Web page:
I made myself chuckle this morning. I was cooking an omelette; this was not the funny part but I understand stories are more impactful if you give them context. Because cooking an omelette isn’t the most mentally taxing of activities my mind was partially occupied by cataloging all the things that annoy me (we all do this, right?), and an old favourite pinged into view; the phrase: “let’s not reinvent the wheel.”
Man, I hate this phrase.
I hate it for a bunch of reasons, not least because it’s so damn widely regarded as good, solid wisdom. The wheel is great! Why reinvent something so perfect? Of course the fact is we have reinvented the wheel many, many times! The wheel started out as a crude, circular piece of wood or stone. If every time people had considered adding things like spokes, tires, caterpillar tracks, or any of the other myriad enhancements that have revolutionised (yes, pun intended) the wheel someone had stood up smugly and said “let’s not reinvent the wheel.”we’d all still be driving around on horrible, uneven wooden slabs.
And this isn’t even the half of it. The wheel is a mechanism for enabling something to move from one place to another. But since the wheel we’ve come up with tons of new ways to do that which are valuable in a million different circumstances. Using a ball, for instance, instead of a wheel. Using air pressure to create a hovercraft. Using tiny legs or stretchy surfaces which mimic the caterpillar or some kind of worm, suction cups and grippy feet based on discoveries from biology. Reinventing the wheel has created more value than I can easily conceptualise.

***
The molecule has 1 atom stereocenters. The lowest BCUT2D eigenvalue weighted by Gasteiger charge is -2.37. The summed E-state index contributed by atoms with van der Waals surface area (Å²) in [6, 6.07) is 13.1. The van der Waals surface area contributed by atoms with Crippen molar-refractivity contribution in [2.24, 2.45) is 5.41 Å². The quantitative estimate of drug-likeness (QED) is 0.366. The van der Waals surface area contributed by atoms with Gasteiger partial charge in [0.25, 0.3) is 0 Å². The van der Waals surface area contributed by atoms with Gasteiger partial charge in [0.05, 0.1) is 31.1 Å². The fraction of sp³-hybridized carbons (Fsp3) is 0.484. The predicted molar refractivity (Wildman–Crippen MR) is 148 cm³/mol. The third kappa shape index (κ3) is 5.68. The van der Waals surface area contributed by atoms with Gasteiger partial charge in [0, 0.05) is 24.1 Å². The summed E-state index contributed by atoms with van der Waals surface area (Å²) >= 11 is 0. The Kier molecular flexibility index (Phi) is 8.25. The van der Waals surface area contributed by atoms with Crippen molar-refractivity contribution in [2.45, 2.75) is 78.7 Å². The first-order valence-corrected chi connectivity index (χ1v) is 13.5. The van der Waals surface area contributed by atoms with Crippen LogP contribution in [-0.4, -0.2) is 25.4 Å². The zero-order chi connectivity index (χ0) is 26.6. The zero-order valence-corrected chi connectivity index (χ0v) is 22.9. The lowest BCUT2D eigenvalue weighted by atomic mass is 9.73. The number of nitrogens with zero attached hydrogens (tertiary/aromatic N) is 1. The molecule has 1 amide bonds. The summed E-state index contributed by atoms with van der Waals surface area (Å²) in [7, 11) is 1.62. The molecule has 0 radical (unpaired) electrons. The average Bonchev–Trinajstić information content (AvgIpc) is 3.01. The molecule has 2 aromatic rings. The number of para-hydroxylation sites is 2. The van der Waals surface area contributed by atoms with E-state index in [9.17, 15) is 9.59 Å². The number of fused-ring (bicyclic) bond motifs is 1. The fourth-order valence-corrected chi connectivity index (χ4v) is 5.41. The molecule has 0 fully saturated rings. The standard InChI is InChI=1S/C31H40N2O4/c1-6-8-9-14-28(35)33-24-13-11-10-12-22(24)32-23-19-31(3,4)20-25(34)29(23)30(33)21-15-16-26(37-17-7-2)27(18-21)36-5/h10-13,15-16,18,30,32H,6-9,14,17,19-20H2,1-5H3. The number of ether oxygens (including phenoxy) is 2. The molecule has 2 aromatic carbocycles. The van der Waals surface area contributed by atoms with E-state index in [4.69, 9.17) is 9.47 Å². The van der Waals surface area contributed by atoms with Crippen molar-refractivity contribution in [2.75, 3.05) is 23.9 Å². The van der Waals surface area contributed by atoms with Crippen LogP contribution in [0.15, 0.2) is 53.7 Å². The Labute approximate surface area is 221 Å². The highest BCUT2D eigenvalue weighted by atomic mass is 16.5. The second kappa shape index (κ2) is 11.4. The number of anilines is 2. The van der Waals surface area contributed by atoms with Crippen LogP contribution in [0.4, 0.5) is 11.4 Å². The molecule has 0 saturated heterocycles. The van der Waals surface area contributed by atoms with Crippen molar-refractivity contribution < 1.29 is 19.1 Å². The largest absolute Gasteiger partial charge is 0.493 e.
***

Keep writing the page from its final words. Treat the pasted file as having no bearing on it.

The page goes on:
But the main reason I hate this phrase is for what it actually means when people say it. Ostensibly this phrase means “this thing we have works well, let’s not change it for the sake of change.”which is reasonable, but what people actually mean when they use this phrase is “fixing this problem will be really hard, let’s just paper over the cracks for now.”
“Let’s not reinvent the wheel” isn’t a saying, it’s a weapon for killing discussions. It’s deployed to prevent people asking too many questions or diving too deeply into the issue at hand. It’s perfect for this job because it simultaneously sounds like solid, reasonable insight whilst not actually saying anything.
No, I haven’t forgotten about what made me chuckle. I’m getting to it. I’m using suspense to heighten the emotions of this blog. Do you feel all suspended and emotional? Maybe best to get better fitting pants, eh?
(This is completely off-topic but what I just did there was employ something called “bathos”- I changed the tone from high minded and fancy to lowbrow and crude for comic effect. If you learn nothing else from this blog maybe knowing what bathos is will come in handy at some point)
Reinvention isn’t a waste of effort. Even if the thing you’re reinventing seems, on the surface, to be really good. I’d hazard that most real breakthroughs come when people are willing to toss out good stuff to make way for great stuff. Those solutions which once changed the world, which were once revolutionary and revelatory are now the default options, the standard, arbitrary choices and, as we know, people are lazy and often follow the path of least resistance. Over time something which broke with convention becomes the new convention.
In order to innovate you must feel a constant antagonism towards these defaults and conventions. This is the only way that you will muster the energy to avoid the path of least resistance. When you hear people complaining about reinventing the wheel you should be grinding your teeth with annoyance because you know that innovation depends on a constant willingness to reinvent everything.
And now for the thing that made me chuckle. It’s a cartoon that I drew in my mind. I can’t actually draw well enough to do it justice so, for now, I’ll have to describe it.
Two men stand looking over a design on a large piece of paper mounted to a drawing board. The image depicts a Model T Ford. One man says to the other man “Now come on, Henry, let’s not reinvent the horse.”
Well, it made me laugh.